Is simple aspiration in adults with primary pneumothorax as effective as traditional chest tube drainage?
In this study, adults with their first spontaneous pneumothorax treated with simple aspiration had a higher rate of failure but less pain. This is a good time for participatory decision-making with your hemodynamically stable patients.
Randomized controlled trial (nonblinded)
These researchers, supported by government and foundation grants, recruited adults aged 18 to 50 years who arrived in emergency departments with their first symptomatic (chest pain or dyspnea or both) acute primary pneumothorax. The authors randomized the patients to receive a simple aspiration (using a thoracentesis system; n = 189) or chest tube drainage (n = 190). The thoracentesis system consisted of a safety catheter mounted on a blunt needle attached to a syringe. The system had a stopcock that could be opened for aspiration and closed to seal off the system. Both the chest tube drainage system and the thoracentesis system were left to drain for 15 to 30 minutes, after which a chest radiograph was performed. If the aspiration-assigned patients’ lung had re-expanded, the device was removed, and the patient was x-rayed again 24 hours later. If the lung had not re-expanded, a second aspiration was performed; if that failed, a chest tube was inserted, the patient was hospitalized, and the tube was removed 72 hours later if the lung was completely re-expanded. The researchers x-rayed the patients assigned to traditional drainage after 24 hours and if their lungs had re-expanded, the chest tube was removed. Although their main interest was outcomes at 24 hours, the researchers also evaluated patients 7 days and 1 year later. Of the patients assigned to simple aspiration, 73 (38.6%) failed to re-expand after the first aspiration, of whom 55 failed on the second procedure, for a net 29.1% failure rate. Only 37 (19.5%) of the patients receiving chest tubes failed to re-expand at 24 hours. By 7 days, the 2 groups had similar failure rates (16% and 15%, respectively). The rate of recurrences within a year was slightly lower in the aspiration-treated patients (20% vs 27%), but this difference was not statistically significant. Using intention-to-treat analysis, patients treated with aspiration had slightly less pain after 24 hours than those treated with chest tube drainage (mean difference −1.4 on a 10-point scale), but there was no significant difference in dyspnea, anxiety, or hospital length of stay. After 7 days and 1 year, there were no differences in any of these outcomes between the groups.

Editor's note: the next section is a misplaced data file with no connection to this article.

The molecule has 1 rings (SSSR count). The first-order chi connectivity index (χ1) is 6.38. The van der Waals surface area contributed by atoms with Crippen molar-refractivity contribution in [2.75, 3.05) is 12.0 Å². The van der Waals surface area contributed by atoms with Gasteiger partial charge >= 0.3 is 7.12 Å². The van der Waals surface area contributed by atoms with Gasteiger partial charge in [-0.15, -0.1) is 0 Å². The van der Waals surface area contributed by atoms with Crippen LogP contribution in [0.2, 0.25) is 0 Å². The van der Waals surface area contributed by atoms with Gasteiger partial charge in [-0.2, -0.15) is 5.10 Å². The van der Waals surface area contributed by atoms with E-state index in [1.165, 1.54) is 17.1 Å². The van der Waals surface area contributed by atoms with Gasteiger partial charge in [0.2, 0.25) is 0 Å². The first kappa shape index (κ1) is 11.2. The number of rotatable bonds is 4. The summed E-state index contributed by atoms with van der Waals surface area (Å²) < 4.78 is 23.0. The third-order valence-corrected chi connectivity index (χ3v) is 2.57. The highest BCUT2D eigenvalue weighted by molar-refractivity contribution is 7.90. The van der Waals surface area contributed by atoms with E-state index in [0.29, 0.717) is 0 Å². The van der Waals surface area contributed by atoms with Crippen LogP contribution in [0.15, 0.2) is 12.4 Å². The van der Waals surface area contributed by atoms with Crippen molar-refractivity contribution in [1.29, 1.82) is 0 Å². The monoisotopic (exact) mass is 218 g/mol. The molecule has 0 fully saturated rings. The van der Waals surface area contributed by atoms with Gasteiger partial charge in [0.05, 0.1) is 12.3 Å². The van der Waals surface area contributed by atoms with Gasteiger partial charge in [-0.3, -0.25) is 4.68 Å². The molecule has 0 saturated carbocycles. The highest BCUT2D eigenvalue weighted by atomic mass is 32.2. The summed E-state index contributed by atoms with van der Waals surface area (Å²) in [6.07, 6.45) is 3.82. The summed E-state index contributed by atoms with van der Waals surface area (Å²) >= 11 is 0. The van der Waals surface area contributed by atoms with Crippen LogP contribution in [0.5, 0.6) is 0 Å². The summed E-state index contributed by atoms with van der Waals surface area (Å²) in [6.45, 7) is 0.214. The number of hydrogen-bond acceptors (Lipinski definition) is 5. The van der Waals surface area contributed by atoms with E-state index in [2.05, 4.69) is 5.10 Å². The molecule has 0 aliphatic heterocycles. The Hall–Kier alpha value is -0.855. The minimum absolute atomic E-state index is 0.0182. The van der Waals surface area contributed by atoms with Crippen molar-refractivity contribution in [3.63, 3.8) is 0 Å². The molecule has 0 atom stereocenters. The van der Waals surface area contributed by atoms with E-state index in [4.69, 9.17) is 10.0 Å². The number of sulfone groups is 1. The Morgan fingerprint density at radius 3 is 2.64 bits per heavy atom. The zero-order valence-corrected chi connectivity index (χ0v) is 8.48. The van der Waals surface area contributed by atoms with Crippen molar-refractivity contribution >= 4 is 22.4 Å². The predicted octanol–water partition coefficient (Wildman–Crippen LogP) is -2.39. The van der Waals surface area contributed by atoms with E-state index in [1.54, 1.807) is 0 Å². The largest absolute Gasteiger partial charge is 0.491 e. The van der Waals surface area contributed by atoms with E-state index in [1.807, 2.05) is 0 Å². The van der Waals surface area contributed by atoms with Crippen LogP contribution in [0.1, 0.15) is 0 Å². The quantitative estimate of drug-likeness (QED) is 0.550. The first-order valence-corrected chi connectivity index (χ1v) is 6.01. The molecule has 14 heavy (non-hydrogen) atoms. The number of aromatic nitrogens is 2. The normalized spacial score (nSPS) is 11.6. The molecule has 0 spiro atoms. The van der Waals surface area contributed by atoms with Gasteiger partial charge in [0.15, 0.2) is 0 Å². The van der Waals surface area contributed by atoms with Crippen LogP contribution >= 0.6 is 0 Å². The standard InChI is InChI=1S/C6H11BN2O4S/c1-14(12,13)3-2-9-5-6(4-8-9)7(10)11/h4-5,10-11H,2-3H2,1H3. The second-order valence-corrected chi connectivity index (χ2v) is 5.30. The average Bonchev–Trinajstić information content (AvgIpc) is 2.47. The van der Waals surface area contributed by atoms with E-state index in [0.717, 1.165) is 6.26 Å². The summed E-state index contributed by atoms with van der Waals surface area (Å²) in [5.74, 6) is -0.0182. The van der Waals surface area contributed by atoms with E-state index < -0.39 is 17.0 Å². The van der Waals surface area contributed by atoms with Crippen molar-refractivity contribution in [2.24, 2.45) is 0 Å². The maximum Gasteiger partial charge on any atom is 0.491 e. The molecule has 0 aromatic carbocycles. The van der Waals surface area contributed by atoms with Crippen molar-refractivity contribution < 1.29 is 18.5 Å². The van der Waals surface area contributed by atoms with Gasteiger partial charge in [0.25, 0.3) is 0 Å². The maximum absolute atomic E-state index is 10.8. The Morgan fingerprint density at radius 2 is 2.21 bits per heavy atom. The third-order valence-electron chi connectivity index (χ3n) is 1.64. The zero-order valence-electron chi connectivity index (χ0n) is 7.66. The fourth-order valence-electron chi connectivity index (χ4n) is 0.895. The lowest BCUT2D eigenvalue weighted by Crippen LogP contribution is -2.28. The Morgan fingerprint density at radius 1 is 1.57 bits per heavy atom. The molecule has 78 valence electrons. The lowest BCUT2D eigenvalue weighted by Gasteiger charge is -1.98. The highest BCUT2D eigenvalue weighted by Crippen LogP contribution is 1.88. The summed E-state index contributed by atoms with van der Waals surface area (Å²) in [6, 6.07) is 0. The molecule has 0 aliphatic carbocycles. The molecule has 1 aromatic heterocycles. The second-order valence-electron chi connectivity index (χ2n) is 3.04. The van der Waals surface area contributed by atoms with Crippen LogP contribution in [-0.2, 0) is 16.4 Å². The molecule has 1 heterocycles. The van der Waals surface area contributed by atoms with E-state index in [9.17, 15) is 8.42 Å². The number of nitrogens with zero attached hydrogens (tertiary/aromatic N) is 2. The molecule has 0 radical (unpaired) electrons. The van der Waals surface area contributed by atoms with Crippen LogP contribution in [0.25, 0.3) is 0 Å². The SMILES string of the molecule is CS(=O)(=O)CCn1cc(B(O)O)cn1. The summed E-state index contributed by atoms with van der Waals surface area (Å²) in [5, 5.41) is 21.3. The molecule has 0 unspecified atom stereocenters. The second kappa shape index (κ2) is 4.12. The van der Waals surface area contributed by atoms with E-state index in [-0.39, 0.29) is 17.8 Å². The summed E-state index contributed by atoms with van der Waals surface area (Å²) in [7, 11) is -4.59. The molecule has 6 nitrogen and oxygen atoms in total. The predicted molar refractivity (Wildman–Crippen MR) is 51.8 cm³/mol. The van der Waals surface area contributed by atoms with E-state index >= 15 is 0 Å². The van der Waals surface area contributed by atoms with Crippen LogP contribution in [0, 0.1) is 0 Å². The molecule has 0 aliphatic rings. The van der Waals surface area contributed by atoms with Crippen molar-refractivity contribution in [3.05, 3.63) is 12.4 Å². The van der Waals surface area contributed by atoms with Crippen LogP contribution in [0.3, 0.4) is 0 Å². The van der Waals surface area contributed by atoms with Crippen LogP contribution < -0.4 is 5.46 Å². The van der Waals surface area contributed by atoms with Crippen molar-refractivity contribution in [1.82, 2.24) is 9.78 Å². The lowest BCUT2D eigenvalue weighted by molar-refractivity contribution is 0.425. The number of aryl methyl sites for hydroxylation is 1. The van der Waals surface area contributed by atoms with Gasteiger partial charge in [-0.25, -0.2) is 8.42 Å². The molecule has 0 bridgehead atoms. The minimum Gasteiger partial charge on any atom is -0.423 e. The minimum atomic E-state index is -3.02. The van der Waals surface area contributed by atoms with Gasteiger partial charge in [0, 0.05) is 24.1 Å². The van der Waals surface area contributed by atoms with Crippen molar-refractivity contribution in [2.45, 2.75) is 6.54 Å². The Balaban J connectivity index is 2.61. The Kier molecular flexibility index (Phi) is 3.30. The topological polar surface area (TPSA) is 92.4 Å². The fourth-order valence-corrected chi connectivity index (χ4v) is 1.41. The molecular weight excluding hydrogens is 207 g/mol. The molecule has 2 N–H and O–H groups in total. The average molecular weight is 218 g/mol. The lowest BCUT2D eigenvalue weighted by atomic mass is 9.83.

Henry C. Barry, MD, MS
Michigan State University
East Lansing, MI